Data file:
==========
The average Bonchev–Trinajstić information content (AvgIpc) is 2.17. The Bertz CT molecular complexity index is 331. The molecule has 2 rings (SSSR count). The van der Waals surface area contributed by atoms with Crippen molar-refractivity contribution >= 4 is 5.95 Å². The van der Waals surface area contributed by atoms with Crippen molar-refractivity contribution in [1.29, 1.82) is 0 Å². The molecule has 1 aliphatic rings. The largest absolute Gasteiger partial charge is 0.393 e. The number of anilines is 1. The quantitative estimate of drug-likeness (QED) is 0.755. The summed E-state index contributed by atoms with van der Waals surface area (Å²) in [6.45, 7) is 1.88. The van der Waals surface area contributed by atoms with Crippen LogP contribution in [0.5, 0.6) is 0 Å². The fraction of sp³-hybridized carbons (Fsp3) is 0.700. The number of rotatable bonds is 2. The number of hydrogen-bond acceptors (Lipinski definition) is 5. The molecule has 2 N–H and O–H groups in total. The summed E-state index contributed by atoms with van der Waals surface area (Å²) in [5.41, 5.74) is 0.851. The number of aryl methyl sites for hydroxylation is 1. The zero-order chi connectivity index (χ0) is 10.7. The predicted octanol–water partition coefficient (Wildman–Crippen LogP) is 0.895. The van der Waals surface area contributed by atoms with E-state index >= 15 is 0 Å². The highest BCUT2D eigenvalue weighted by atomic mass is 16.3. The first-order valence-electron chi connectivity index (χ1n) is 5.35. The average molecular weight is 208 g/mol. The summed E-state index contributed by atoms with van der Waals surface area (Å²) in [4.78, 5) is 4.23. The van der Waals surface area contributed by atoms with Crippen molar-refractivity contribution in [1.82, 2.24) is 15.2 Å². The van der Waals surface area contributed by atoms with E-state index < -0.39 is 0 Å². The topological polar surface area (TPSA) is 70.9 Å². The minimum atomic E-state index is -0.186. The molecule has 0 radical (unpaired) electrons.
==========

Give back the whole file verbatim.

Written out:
The average Bonchev–Trinajstić information content (AvgIpc) is 2.17. The Bertz CT molecular complexity index is 331. The molecule has 2 rings (SSSR count). The van der Waals surface area contributed by atoms with Crippen molar-refractivity contribution >= 4 is 5.95 Å². The van der Waals surface area contributed by atoms with Crippen molar-refractivity contribution in [1.29, 1.82) is 0 Å². The molecule has 1 aliphatic rings. The largest absolute Gasteiger partial charge is 0.393 e. The number of anilines is 1. The quantitative estimate of drug-likeness (QED) is 0.755. The summed E-state index contributed by atoms with van der Waals surface area (Å²) in [6.45, 7) is 1.88. The van der Waals surface area contributed by atoms with Crippen LogP contribution in [0.5, 0.6) is 0 Å². The fraction of sp³-hybridized carbons (Fsp3) is 0.700. The number of rotatable bonds is 2. The number of hydrogen-bond acceptors (Lipinski definition) is 5. The molecule has 2 N–H and O–H groups in total. The summed E-state index contributed by atoms with van der Waals surface area (Å²) in [5.41, 5.74) is 0.851. The number of aryl methyl sites for hydroxylation is 1. The zero-order chi connectivity index (χ0) is 10.7. The predicted octanol–water partition coefficient (Wildman–Crippen LogP) is 0.895. The van der Waals surface area contributed by atoms with E-state index >= 15 is 0 Å². The highest BCUT2D eigenvalue weighted by atomic mass is 16.3. The first-order valence-electron chi connectivity index (χ1n) is 5.35. The average molecular weight is 208 g/mol. The summed E-state index contributed by atoms with van der Waals surface area (Å²) in [4.78, 5) is 4.23. The van der Waals surface area contributed by atoms with Crippen molar-refractivity contribution in [1.82, 2.24) is 15.2 Å². The van der Waals surface area contributed by atoms with E-state index < -0.39 is 0 Å². The topological polar surface area (TPSA) is 70.9 Å². The minimum atomic E-state index is -0.186. The molecule has 0 radical (unpaired) electrons.